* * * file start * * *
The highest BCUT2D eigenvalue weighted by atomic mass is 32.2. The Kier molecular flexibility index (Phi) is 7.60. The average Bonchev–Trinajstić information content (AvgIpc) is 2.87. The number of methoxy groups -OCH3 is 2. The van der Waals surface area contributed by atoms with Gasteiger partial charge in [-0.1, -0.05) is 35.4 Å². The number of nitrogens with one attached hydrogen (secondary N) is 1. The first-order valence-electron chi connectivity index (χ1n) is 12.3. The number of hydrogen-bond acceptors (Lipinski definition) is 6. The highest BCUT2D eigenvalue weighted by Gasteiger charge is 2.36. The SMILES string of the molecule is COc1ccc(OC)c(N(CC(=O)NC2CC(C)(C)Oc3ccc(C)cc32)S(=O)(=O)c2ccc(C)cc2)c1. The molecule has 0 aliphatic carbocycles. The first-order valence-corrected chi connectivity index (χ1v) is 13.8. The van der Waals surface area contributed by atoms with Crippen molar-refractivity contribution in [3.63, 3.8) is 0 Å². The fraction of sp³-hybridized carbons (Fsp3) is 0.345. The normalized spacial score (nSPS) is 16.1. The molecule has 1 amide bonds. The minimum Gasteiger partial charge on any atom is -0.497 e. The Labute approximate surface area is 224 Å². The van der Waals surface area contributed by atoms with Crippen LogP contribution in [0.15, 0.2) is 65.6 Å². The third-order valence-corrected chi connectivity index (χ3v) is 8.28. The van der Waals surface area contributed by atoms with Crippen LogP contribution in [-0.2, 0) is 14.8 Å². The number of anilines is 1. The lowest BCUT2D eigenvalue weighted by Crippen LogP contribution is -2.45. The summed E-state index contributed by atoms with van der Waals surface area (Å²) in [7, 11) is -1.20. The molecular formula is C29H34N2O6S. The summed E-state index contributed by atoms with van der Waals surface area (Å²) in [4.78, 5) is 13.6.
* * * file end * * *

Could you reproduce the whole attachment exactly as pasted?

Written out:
The highest BCUT2D eigenvalue weighted by atomic mass is 32.2. The Kier molecular flexibility index (Phi) is 7.60. The average Bonchev–Trinajstić information content (AvgIpc) is 2.87. The number of methoxy groups -OCH3 is 2. The van der Waals surface area contributed by atoms with Gasteiger partial charge in [-0.1, -0.05) is 35.4 Å². The number of nitrogens with one attached hydrogen (secondary N) is 1. The first-order valence-electron chi connectivity index (χ1n) is 12.3. The number of hydrogen-bond acceptors (Lipinski definition) is 6. The highest BCUT2D eigenvalue weighted by Gasteiger charge is 2.36. The SMILES string of the molecule is COc1ccc(OC)c(N(CC(=O)NC2CC(C)(C)Oc3ccc(C)cc32)S(=O)(=O)c2ccc(C)cc2)c1. The molecule has 0 aliphatic carbocycles. The first-order valence-corrected chi connectivity index (χ1v) is 13.8. The van der Waals surface area contributed by atoms with Crippen molar-refractivity contribution in [3.63, 3.8) is 0 Å². The fraction of sp³-hybridized carbons (Fsp3) is 0.345. The normalized spacial score (nSPS) is 16.1. The molecule has 1 amide bonds. The minimum Gasteiger partial charge on any atom is -0.497 e. The Labute approximate surface area is 224 Å². The van der Waals surface area contributed by atoms with Crippen LogP contribution in [0.15, 0.2) is 65.6 Å². The third-order valence-corrected chi connectivity index (χ3v) is 8.28. The van der Waals surface area contributed by atoms with Crippen LogP contribution in [-0.2, 0) is 14.8 Å². The number of anilines is 1. The lowest BCUT2D eigenvalue weighted by Crippen LogP contribution is -2.45. The summed E-state index contributed by atoms with van der Waals surface area (Å²) in [7, 11) is -1.20. The molecular formula is C29H34N2O6S. The summed E-state index contributed by atoms with van der Waals surface area (Å²) in [4.78, 5) is 13.6.